Sidney Lumet directed original plays for Playhouse 90, Kraft Television Theatre and Studio One, directing around 200 episodes, which established him as "one of the most prolific and respected directors in the business", according to Turner Classic Movies.
Sidney Lumet's first movie, 12 Angry Men, based on a CBS live play, was an auspicious beginning for Lumet.
Sidney Lumet later directed a live television version of Eugene O'Neill's The Iceman Cometh, which was followed by his film, A View from the Bridge, another psychological drama from the play written by Arthur Miller.
Sidney Lumet's streets were just as mean as Scorsese's, but Sidney Lumet's seemed plain rather than poetic.
Sidney Lumet channeled that New York skeezy vitality with such natural force that it was easy to overlook what was truly involved in the achievement.
Sidney Lumet "has no equal in the distinguished direction of superior actors", adds Cunningham, with many coming from the theater.
Sidney Lumet was able to draw powerful performances from actors such as Ralph Richardson, Marlon Brando, Richard Burton, Katharine Hepburn, James Mason, Sophia Loren, Geraldine Fitzgerald, Blythe Danner, Rod Steiger, Vanessa Redgrave, Paul Newman, Sean Connery, Henry Fonda, Dustin Hoffman, Albert Finney, Simone Signoret, and Anne Bancroft.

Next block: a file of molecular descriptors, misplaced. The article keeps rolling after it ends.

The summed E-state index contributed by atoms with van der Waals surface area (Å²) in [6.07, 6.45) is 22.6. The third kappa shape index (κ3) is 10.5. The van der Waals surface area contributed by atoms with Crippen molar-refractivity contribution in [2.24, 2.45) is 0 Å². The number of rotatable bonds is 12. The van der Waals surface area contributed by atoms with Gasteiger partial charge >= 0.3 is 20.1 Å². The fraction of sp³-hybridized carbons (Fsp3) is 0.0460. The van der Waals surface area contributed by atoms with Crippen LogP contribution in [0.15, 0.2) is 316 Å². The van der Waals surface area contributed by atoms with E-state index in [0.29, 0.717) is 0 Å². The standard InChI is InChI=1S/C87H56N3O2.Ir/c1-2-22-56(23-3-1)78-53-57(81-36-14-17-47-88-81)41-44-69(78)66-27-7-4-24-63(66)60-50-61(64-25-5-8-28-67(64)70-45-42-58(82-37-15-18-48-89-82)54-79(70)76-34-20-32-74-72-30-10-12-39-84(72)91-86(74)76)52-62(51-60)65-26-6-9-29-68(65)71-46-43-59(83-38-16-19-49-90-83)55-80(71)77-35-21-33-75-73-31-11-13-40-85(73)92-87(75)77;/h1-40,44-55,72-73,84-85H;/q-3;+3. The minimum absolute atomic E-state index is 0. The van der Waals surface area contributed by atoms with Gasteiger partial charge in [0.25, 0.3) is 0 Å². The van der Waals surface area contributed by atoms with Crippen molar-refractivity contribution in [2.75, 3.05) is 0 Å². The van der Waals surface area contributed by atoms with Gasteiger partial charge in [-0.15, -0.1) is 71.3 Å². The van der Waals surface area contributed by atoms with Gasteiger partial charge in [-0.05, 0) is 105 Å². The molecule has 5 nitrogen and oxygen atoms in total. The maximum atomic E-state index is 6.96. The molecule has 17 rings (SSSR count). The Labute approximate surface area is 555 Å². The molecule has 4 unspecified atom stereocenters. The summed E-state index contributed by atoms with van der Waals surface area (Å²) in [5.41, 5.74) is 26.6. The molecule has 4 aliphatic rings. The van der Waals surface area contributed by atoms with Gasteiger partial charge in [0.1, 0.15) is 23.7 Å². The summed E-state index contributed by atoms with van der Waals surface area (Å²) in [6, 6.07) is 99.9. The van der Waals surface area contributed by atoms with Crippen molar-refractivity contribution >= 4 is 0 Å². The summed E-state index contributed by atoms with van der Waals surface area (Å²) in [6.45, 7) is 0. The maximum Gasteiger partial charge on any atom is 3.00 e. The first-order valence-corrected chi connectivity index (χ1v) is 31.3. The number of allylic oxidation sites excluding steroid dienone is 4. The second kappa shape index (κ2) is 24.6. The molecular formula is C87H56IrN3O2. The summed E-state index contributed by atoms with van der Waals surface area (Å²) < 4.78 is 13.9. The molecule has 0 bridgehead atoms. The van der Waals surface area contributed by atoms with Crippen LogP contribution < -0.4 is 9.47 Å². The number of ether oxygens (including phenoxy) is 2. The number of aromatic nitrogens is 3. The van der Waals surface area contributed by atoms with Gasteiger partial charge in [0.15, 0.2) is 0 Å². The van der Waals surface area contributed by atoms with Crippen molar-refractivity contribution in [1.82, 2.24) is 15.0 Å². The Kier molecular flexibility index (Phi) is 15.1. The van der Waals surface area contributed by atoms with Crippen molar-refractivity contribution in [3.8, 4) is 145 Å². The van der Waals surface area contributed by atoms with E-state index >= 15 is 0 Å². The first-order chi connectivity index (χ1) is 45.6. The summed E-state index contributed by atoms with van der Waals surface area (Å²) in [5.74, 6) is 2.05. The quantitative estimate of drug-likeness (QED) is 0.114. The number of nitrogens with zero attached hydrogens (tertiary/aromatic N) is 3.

When necessary Sidney Lumet chose untrained actors, but he stated, "over ninety percent of the time I want the best tools I can get: actors, writers, lighting men, cameramen, propmen".
Sidney Lumet did so with Nick Nolte, Anthony Perkins, Armand Assante, Jane Fonda, Faye Dunaway, Timothy Hutton and Ali MacGraw, who herself referred to him as "every actor's dream".
Sidney Lumet believed that movies are an art, and "the amount of attention paid to movies is directly related to pictures of quality".
Sidney Lumet's debut film, Twelve Angry Men, was an acclaimed picture in its day, representing a model for liberal reason and fellowship during the 1950s.
The film and Sidney Lumet were nominated for Academy Awards, and he was nominated for the Director's Guild Award with the film widely praised by critics.